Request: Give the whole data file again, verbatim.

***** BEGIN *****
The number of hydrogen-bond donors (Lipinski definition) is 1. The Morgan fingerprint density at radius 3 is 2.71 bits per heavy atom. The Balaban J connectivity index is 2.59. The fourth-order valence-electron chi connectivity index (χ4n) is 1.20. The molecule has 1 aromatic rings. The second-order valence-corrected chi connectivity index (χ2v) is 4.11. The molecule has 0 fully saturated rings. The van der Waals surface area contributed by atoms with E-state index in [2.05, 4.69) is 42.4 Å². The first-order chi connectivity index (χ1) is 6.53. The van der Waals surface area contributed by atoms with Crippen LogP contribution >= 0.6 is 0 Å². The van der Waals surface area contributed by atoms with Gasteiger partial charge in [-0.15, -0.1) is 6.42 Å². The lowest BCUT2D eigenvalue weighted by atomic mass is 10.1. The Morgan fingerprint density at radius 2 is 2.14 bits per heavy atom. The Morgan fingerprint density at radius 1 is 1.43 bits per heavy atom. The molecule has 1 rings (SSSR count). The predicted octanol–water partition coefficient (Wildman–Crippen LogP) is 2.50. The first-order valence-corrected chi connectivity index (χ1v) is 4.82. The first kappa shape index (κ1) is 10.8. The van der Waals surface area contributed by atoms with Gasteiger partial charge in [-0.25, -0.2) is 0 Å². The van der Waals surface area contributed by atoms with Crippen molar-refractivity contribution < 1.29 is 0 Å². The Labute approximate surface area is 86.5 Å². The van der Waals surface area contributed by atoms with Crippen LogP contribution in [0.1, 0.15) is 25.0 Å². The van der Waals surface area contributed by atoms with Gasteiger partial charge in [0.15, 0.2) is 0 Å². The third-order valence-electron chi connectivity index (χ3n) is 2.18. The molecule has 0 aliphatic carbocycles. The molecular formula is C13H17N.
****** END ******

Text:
The number of hydrogen-bond donors (Lipinski definition) is 1. The Morgan fingerprint density at radius 3 is 2.71 bits per heavy atom. The Balaban J connectivity index is 2.59. The fourth-order valence-electron chi connectivity index (χ4n) is 1.20. The molecule has 1 aromatic rings. The second-order valence-corrected chi connectivity index (χ2v) is 4.11. The molecule has 0 fully saturated rings. The van der Waals surface area contributed by atoms with E-state index in [2.05, 4.69) is 42.4 Å². The first-order chi connectivity index (χ1) is 6.53. The van der Waals surface area contributed by atoms with Crippen LogP contribution >= 0.6 is 0 Å². The van der Waals surface area contributed by atoms with Gasteiger partial charge in [-0.15, -0.1) is 6.42 Å². The lowest BCUT2D eigenvalue weighted by atomic mass is 10.1. The Morgan fingerprint density at radius 2 is 2.14 bits per heavy atom. The Morgan fingerprint density at radius 1 is 1.43 bits per heavy atom. The molecule has 1 rings (SSSR count). The predicted octanol–water partition coefficient (Wildman–Crippen LogP) is 2.50. The first-order valence-corrected chi connectivity index (χ1v) is 4.82. The first kappa shape index (κ1) is 10.8. The van der Waals surface area contributed by atoms with Gasteiger partial charge in [-0.25, -0.2) is 0 Å². The van der Waals surface area contributed by atoms with Crippen molar-refractivity contribution < 1.29 is 0 Å². The Labute approximate surface area is 86.5 Å². The van der Waals surface area contributed by atoms with Crippen LogP contribution in [0.1, 0.15) is 25.0 Å². The van der Waals surface area contributed by atoms with Gasteiger partial charge in [0.15, 0.2) is 0 Å². The third-order valence-electron chi connectivity index (χ3n) is 2.18. The molecule has 0 aliphatic carbocycles. The molecular formula is C13H17N.